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COMMONWEALTH PENNSYLVANIA v. WILLIAM H. BERKHEIMER (09/19/84)

decided: September 19, 1984.

COMMONWEALTH OF PENNSYLVANIA, APPELLEE,
v.
WILLIAM H. BERKHEIMER, APPELLANT



No. 118 E.D. Appeal Docket, 1983, Appeal from the Order of the Honorable William W. Vogel, dated November 10, 1983 denying Appellant's Motion to Suppress reinstating the Judgment of Sentence of June 23, 1980, in the Court of Common Pleas of Montgomery County, Pennsylvania, Criminal Division, at No. 4148-78.

COUNSEL

Vincent Couchara, Norristown, for appellant.

Ronald T. Williamson, Chief, Appeals Div., Joseph J. Hylan, Norristown, for appellee.

Nix, C.j., and Larsen, Flaherty, McDermott, Hutchinson, Zappala and Papadakos, JJ. Hutchinson, J., filed a Concurring Opinion which Papadakos, J., joined. Nix, C.j., dissents.

Author: Flaherty

[ 505 Pa. Page 507]

OPINION OF THE COURT

On May 4, 1979 William Berkheimer, after a jury trial in the Court of Common Pleas of Montgomery County, Criminal Division, was found guilty of voluntary manslaughter, recklessly endangering another person, possession of an instrument of crime and violation of the uniform firearms act. This conviction arose in connection with the fatal shooting of one Glenn Scott in the parking lot of a bar in Pottstown, Pennsylvania on September 15, 1978. On June 23, 1980 the trial court imposed a sentence of five to fifteen years. On July 21, 1980 Berkheimer appealed to this Court from the judgment of sentence (Berkheimer I), raising eleven assignments of error. In Berkheimer I, we addressed two of these issues: we held that the evidence was sufficient to sustain the conviction, but vacated the judgment of sentence and remanded the case to the Court of Common Pleas for an evidentiary hearing on the question of whether one Thomas Brown -- a Commonwealth witness and Berkheimer's cellmate -- was a police agent at the time he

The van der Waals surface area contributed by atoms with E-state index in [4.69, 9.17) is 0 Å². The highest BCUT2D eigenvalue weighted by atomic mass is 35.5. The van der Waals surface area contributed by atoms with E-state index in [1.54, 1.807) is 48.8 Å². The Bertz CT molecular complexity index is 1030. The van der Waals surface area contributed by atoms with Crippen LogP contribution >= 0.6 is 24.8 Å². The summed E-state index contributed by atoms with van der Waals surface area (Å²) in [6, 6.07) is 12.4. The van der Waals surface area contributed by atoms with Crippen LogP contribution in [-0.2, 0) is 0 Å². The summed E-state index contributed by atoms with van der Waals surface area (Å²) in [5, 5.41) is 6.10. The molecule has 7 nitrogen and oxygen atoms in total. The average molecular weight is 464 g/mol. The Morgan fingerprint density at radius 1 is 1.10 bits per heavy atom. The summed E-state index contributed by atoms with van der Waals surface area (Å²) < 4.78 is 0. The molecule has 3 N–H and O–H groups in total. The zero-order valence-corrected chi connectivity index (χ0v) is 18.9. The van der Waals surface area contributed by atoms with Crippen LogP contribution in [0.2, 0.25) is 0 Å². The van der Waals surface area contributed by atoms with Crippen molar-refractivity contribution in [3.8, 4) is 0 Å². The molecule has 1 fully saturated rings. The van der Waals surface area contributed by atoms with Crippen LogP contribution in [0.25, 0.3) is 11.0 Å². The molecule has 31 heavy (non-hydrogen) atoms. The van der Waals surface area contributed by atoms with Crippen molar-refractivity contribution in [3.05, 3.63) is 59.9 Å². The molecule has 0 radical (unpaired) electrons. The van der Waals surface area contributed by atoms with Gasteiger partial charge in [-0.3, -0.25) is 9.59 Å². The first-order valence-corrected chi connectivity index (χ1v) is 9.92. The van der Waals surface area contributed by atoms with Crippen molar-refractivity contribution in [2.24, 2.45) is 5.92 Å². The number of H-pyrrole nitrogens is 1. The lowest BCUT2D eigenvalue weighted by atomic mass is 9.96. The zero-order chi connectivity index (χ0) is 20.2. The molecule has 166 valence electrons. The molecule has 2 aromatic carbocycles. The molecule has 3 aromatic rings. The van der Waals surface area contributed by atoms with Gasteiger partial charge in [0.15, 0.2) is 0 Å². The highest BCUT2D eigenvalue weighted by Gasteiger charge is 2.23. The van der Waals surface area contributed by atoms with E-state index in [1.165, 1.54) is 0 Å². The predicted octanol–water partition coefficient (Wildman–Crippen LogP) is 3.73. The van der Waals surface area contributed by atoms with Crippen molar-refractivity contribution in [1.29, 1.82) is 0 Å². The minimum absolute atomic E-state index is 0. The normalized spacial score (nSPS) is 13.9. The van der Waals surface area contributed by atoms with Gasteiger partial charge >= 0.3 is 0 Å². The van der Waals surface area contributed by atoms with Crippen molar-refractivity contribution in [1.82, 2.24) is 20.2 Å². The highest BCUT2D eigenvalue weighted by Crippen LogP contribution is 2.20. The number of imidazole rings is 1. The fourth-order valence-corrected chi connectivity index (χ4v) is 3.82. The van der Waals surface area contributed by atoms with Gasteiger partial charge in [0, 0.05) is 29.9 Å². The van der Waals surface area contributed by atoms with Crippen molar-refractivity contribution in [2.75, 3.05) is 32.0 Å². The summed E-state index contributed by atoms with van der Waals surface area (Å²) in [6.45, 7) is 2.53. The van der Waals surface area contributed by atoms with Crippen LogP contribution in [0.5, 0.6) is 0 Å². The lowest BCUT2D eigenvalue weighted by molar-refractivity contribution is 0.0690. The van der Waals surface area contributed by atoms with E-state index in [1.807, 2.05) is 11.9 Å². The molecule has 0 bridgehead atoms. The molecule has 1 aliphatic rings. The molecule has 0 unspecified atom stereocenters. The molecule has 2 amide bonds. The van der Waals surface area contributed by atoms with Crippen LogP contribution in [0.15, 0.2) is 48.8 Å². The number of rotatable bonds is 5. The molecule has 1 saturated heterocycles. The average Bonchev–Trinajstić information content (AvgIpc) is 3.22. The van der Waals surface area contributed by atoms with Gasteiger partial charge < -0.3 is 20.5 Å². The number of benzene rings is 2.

[ 505 Pa. Page 508]

    talked with Berkheimer and allegedly obtained incriminating admissions, to which Brown testified at trial. 501 Pa. 85, 460 A.2d 233. If Brown was a police agent within the meaning of United States v. Henry, 447 U.S. 264, 100 S.Ct. 2183, 65 L.Ed.2d 115 (1980) his testimony must be suppressed and a new trial granted. In addition to the remand, we noted that nine additional issues raised in Berkheimer I, while unaddressed in that Opinion, would be preserved for review should another appeal result.

On August 24, 1983 the Court of Common Pleas of Montgomery County conducted an evidentiary hearing as directed by our Opinion in Berkheimer I. It determined that Brown was not a police agent at the time he received inculpatory admissions from Berkheimer and reinstated the judgment of sentence. This appeal, Berkheimer II, followed. Berkheimer now challenges not only the determination of the Court of Common Pleas on remand as to Brown's status as a police agent, but also raises anew the remaining issues presented but not addressed in Berkheimer I.

Inasmuch as the remand required the trial court to conduct a suppression hearing, we are governed by the following standard of review:

In reviewing a suppression court's determination in favor of the Commonwealth, this Court accepts "only the evidence of the prosecution's witnesses and so much of the evidence for the defense as fairly read in the context of the record as a whole remains uncontradicted." ...


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